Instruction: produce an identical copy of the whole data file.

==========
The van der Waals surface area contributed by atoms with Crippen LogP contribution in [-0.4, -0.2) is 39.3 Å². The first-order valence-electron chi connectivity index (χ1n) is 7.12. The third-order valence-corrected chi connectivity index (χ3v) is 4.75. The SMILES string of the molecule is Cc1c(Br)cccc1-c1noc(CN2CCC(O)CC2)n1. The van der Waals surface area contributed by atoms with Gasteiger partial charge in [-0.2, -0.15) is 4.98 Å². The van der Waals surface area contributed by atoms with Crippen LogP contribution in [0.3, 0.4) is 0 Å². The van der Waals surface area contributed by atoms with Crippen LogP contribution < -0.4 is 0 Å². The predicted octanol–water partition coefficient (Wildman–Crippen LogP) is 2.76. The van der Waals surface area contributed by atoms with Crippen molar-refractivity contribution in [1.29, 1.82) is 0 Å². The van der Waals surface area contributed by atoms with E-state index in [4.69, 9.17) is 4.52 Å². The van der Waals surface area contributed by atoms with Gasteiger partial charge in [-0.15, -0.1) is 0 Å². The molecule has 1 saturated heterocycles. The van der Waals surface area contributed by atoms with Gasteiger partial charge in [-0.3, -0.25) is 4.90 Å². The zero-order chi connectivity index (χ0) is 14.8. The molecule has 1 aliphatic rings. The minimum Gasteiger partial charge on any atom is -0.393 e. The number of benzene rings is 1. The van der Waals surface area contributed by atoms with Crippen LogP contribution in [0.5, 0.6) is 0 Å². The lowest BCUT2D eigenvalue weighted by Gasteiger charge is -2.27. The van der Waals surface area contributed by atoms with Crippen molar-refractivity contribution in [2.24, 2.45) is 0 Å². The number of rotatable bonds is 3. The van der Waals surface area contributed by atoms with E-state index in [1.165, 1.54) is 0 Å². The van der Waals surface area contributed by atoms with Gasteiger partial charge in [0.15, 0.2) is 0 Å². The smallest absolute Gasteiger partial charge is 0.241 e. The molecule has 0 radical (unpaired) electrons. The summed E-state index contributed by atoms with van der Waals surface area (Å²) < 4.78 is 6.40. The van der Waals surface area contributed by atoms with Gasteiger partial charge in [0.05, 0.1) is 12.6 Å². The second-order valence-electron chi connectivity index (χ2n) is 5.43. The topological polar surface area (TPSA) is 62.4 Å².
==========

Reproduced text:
The van der Waals surface area contributed by atoms with Crippen LogP contribution in [-0.4, -0.2) is 39.3 Å². The first-order valence-electron chi connectivity index (χ1n) is 7.12. The third-order valence-corrected chi connectivity index (χ3v) is 4.75. The SMILES string of the molecule is Cc1c(Br)cccc1-c1noc(CN2CCC(O)CC2)n1. The van der Waals surface area contributed by atoms with Gasteiger partial charge in [-0.2, -0.15) is 4.98 Å². The van der Waals surface area contributed by atoms with Crippen LogP contribution in [0.3, 0.4) is 0 Å². The van der Waals surface area contributed by atoms with Crippen LogP contribution < -0.4 is 0 Å². The predicted octanol–water partition coefficient (Wildman–Crippen LogP) is 2.76. The van der Waals surface area contributed by atoms with Crippen molar-refractivity contribution in [1.29, 1.82) is 0 Å². The van der Waals surface area contributed by atoms with E-state index in [4.69, 9.17) is 4.52 Å². The van der Waals surface area contributed by atoms with Gasteiger partial charge in [-0.15, -0.1) is 0 Å². The molecule has 1 saturated heterocycles. The van der Waals surface area contributed by atoms with Gasteiger partial charge in [-0.3, -0.25) is 4.90 Å². The zero-order chi connectivity index (χ0) is 14.8. The molecule has 1 aliphatic rings. The minimum Gasteiger partial charge on any atom is -0.393 e. The number of benzene rings is 1. The van der Waals surface area contributed by atoms with Crippen LogP contribution in [0.5, 0.6) is 0 Å². The lowest BCUT2D eigenvalue weighted by Gasteiger charge is -2.27. The van der Waals surface area contributed by atoms with Crippen molar-refractivity contribution in [2.24, 2.45) is 0 Å². The number of rotatable bonds is 3. The van der Waals surface area contributed by atoms with E-state index in [1.165, 1.54) is 0 Å². The van der Waals surface area contributed by atoms with Gasteiger partial charge in [0.15, 0.2) is 0 Å². The smallest absolute Gasteiger partial charge is 0.241 e. The molecule has 0 radical (unpaired) electrons. The summed E-state index contributed by atoms with van der Waals surface area (Å²) < 4.78 is 6.40. The van der Waals surface area contributed by atoms with Gasteiger partial charge in [0.05, 0.1) is 12.6 Å². The second-order valence-electron chi connectivity index (χ2n) is 5.43. The topological polar surface area (TPSA) is 62.4 Å².